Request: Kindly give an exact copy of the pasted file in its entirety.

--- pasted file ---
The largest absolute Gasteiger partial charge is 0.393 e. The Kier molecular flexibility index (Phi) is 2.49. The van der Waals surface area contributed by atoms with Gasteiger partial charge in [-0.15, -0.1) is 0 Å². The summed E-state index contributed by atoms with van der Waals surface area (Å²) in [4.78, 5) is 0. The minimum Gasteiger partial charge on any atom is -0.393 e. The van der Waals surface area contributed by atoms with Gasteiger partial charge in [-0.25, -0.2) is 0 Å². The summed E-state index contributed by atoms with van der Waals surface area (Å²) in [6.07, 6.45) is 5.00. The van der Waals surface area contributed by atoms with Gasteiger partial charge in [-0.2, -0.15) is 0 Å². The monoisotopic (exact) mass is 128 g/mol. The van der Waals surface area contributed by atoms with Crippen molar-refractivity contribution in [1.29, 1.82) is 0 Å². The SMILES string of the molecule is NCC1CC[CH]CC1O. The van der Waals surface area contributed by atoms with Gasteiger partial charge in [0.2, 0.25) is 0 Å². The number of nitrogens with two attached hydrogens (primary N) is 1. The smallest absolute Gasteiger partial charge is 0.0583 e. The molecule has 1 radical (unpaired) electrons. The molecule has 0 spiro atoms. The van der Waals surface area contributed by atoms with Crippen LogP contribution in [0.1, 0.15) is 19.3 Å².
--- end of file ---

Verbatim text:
The largest absolute Gasteiger partial charge is 0.393 e. The Kier molecular flexibility index (Phi) is 2.49. The van der Waals surface area contributed by atoms with Gasteiger partial charge in [-0.15, -0.1) is 0 Å². The summed E-state index contributed by atoms with van der Waals surface area (Å²) in [4.78, 5) is 0. The minimum Gasteiger partial charge on any atom is -0.393 e. The van der Waals surface area contributed by atoms with Gasteiger partial charge in [-0.25, -0.2) is 0 Å². The summed E-state index contributed by atoms with van der Waals surface area (Å²) in [6.07, 6.45) is 5.00. The van der Waals surface area contributed by atoms with Gasteiger partial charge in [-0.2, -0.15) is 0 Å². The monoisotopic (exact) mass is 128 g/mol. The van der Waals surface area contributed by atoms with Crippen molar-refractivity contribution in [1.29, 1.82) is 0 Å². The SMILES string of the molecule is NCC1CC[CH]CC1O. The van der Waals surface area contributed by atoms with Gasteiger partial charge in [0.2, 0.25) is 0 Å². The number of nitrogens with two attached hydrogens (primary N) is 1. The smallest absolute Gasteiger partial charge is 0.0583 e. The molecule has 1 radical (unpaired) electrons. The molecule has 0 spiro atoms. The van der Waals surface area contributed by atoms with Crippen LogP contribution in [0.1, 0.15) is 19.3 Å².